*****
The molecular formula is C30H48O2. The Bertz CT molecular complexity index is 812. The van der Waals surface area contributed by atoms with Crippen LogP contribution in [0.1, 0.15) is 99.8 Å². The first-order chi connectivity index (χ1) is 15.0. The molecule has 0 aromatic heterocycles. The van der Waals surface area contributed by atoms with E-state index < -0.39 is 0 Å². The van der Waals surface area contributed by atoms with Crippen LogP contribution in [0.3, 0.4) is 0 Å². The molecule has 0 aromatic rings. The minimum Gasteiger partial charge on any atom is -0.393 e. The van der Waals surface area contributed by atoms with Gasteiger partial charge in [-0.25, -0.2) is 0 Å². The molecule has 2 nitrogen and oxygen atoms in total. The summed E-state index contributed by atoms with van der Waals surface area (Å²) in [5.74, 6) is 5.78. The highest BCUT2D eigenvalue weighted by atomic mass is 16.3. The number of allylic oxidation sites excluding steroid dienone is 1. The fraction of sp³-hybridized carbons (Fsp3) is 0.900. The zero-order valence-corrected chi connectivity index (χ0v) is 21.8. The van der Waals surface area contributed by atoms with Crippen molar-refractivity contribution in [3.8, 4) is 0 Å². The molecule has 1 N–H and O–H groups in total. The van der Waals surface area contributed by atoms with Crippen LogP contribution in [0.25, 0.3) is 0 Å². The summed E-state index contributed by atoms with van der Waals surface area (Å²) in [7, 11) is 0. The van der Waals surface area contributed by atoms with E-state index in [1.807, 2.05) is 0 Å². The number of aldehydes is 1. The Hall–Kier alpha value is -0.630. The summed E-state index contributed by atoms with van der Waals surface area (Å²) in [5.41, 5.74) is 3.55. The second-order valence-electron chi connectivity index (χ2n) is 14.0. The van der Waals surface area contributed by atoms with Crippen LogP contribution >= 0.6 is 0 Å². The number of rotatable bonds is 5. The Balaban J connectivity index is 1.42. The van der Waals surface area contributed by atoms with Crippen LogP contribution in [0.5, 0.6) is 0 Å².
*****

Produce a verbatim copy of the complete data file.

The molecular formula is C30H48O2. The Bertz CT molecular complexity index is 812. The van der Waals surface area contributed by atoms with Crippen LogP contribution in [0.1, 0.15) is 99.8 Å². The first-order chi connectivity index (χ1) is 15.0. The molecule has 0 aromatic heterocycles. The van der Waals surface area contributed by atoms with E-state index < -0.39 is 0 Å². The van der Waals surface area contributed by atoms with Crippen LogP contribution in [0.3, 0.4) is 0 Å². The molecule has 0 aromatic rings. The minimum Gasteiger partial charge on any atom is -0.393 e. The van der Waals surface area contributed by atoms with Gasteiger partial charge in [-0.25, -0.2) is 0 Å². The molecule has 2 nitrogen and oxygen atoms in total. The summed E-state index contributed by atoms with van der Waals surface area (Å²) in [5.74, 6) is 5.78. The highest BCUT2D eigenvalue weighted by atomic mass is 16.3. The number of allylic oxidation sites excluding steroid dienone is 1. The fraction of sp³-hybridized carbons (Fsp3) is 0.900. The zero-order valence-corrected chi connectivity index (χ0v) is 21.8. The van der Waals surface area contributed by atoms with Crippen molar-refractivity contribution in [3.8, 4) is 0 Å². The molecule has 1 N–H and O–H groups in total. The van der Waals surface area contributed by atoms with Crippen LogP contribution in [0.25, 0.3) is 0 Å². The summed E-state index contributed by atoms with van der Waals surface area (Å²) in [7, 11) is 0. The van der Waals surface area contributed by atoms with E-state index in [1.807, 2.05) is 0 Å². The number of aldehydes is 1. The Hall–Kier alpha value is -0.630. The summed E-state index contributed by atoms with van der Waals surface area (Å²) in [5.41, 5.74) is 3.55. The second-order valence-electron chi connectivity index (χ2n) is 14.0. The van der Waals surface area contributed by atoms with Crippen LogP contribution >= 0.6 is 0 Å². The number of rotatable bonds is 5. The Balaban J connectivity index is 1.42. The van der Waals surface area contributed by atoms with Crippen LogP contribution in [0.5, 0.6) is 0 Å².